Aleksey appears to have been detained for a third time in Vladivostok's Central Square on 24 February (the first anniversary of Russia's invasion of Ukraine), on this occasion with a placard reading "Do not fight because you will not succeed". (The quotation appears to be derived from the Bible's 2 Chronicles 13:12 "Do not fight against the Lord, the God of your ancestors, because you will not succeed".) Police again released him after questioning.
No case under Administrative Code Article 20.3.3 ("Public actions aimed at discrediting the use of the Armed Forces of the Russian Federation") or any other Article yet appears to have been opened against him, according to Vladivostok court records.
First religious leader declared a "foreign agent"
"I wish that the people of Kalmykiya and all followers of Buddhism in these difficult times maintain courage, steadfastness, and adherence to the ideals of compassion, love and non-violence, on which is based the Teaching of the Buddha that we profess," Rinpoche said in a statement on 28 January on the website of the Central Khuruk of Kalmykiya. "In my thoughts, deeds, and prayers, I remain with the Kalmyk people and Buddhists of all Russia, to whose service I dedicated my life."
Russia's government has used a range of tactics to pressure religious leaders into supporting the renewed invasion of Ukraine from 24 February 2022. These tactics include warnings to senior and local religious leaders, and prosecuting and fining religious believers and clergy who have publicly opposed the war. It is unclear what effect this has had on religious believers who may have considered making a public protest against the war. Similar warnings and prosecutions have been used against many Russians who express opposition to the war for any reason.
In a statement of 27 January explaining the latest additions to the register of foreign agents, the Justice Ministry said that "E.V. Ombadykov spoke out against the special military operation in Ukraine and openly spoke in support of Ukraine, and is a US citizen. He lives outside the Russian Federation."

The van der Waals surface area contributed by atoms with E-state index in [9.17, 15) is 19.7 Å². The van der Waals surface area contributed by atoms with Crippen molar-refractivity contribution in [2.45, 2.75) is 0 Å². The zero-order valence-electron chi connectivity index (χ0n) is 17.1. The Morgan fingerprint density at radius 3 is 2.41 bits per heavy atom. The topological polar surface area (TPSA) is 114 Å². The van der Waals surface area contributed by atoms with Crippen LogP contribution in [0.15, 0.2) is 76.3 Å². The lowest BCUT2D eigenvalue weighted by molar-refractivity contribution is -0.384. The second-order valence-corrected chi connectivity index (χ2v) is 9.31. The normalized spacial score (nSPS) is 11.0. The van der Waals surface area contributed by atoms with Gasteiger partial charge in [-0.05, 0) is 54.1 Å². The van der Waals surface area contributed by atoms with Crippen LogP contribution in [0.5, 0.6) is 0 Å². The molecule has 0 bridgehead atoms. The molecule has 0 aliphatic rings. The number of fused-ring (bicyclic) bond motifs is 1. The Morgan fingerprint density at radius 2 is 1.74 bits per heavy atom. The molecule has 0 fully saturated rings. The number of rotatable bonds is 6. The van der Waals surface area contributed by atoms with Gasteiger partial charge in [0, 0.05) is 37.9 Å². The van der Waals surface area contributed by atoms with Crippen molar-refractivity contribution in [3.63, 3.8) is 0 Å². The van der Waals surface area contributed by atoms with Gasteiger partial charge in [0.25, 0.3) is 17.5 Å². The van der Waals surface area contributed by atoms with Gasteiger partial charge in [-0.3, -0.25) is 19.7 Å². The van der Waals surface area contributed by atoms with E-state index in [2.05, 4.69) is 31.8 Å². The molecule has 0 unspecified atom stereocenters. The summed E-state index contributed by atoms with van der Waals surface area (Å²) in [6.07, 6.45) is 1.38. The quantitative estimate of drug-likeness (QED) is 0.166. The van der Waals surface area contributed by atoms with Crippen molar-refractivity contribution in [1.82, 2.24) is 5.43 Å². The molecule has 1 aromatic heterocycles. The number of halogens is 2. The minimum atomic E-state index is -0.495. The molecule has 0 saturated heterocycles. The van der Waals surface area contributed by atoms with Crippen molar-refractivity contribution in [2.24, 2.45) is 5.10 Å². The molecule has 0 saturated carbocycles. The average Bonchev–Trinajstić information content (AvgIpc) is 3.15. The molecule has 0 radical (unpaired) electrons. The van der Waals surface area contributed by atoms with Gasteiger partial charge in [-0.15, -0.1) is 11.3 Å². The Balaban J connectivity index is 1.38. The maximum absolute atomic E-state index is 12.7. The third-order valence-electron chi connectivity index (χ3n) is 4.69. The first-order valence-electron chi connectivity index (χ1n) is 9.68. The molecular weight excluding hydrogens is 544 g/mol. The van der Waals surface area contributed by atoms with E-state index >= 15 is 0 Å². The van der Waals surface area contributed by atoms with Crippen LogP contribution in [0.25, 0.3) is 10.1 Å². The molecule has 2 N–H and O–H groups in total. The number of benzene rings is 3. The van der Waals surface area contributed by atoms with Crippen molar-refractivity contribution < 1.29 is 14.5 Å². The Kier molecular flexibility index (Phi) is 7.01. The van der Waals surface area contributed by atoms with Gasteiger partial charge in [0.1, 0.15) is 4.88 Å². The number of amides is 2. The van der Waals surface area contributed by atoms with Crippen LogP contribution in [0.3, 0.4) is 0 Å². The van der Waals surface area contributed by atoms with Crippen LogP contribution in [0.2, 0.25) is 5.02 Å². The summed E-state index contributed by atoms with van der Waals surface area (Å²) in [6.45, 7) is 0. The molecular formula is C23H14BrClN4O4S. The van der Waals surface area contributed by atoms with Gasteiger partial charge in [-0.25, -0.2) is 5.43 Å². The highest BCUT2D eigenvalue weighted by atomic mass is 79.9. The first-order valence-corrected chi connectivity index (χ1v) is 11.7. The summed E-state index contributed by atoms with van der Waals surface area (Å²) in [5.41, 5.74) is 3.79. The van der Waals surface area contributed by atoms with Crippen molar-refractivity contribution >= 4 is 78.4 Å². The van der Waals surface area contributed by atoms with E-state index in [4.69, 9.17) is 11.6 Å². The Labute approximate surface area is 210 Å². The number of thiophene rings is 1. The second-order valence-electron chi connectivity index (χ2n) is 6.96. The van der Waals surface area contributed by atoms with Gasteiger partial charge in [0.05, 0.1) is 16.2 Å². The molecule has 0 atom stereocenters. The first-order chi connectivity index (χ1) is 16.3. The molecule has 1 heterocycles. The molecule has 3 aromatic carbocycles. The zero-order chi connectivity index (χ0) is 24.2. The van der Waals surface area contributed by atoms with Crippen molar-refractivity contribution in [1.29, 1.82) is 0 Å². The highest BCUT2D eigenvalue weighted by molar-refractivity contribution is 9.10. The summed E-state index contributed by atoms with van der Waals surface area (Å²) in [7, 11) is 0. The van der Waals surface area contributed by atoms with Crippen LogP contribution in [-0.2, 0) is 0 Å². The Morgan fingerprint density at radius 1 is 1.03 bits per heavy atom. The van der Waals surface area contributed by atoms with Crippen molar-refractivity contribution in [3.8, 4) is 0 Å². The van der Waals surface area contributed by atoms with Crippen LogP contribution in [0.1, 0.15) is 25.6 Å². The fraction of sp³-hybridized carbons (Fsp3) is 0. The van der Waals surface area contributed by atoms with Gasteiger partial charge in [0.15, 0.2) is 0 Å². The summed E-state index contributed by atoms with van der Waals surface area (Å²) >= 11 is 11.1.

By law, a religious organisation cannot be declared a foreign agent ("a person/entity who has received support and/or is under foreign influence in other forms" and carries out particular activities). Clergy and laypeople – like other individuals – can be.
The definitions of "support", "foreign influence", and relevant activities are so broad that the Justice Ministry could interpret almost any interaction between an individual and a foreign or international organisation, a foreign government, or even a foreign citizen as grounds for inclusion in the register, should it wish to do so.
Rinpoche – who was born in the US city of Philadelphia to Kalmyk parents – trained as a monk in India and was appointed Supreme Lama of Kalmykiya in 1992. He currently lives in Mongolia. On 15 February 2023, the Dalai Lama confirmed Tendzin Choydak (Mutul Ovyanov) as Rinpoche's successor.
"I didn't want to spoil relations between the authorities and our Buddhists"On 30 September 2022, when Telo Tulku Rinpoche was already in Mongolia, he gave an interview on the YouTube channel "Alchemy of the Soul" in which he stated that "I think Ukraine is in the right here, because they are defending their country, their land, their Constitution, their people". He noted that he had not spoken out against the war at first because "I didn't want to spoil relations between the authorities and our Buddhists .. but nevertheless every morning I always prayed for everyone, Buddhists and non-Buddhists".
The response of Russian Buddhists to Russia's renewed invasion of Ukraine has been mixed. Head of the Buddhist Traditional Sangkha of Russia Vasily Ayusheyev said on Buryaad FM radio on 28 February 2022 that "We live in a single Russian state and protect the interests of our country, against which a dirty information war is being waged".
"This is a sacred duty. We Buddhists must defend our homeland," Ayusheyev added to Izvestiya on 30 September 2022, noting that he was proud of the participation of fellow believers in the war.
Buda Badmayev, who heads the Gunzechoyney Datsan in St Petersburg, told the Regnum.ru news website on 18 March 2023 that "we support the leadership of the country in all endeavours".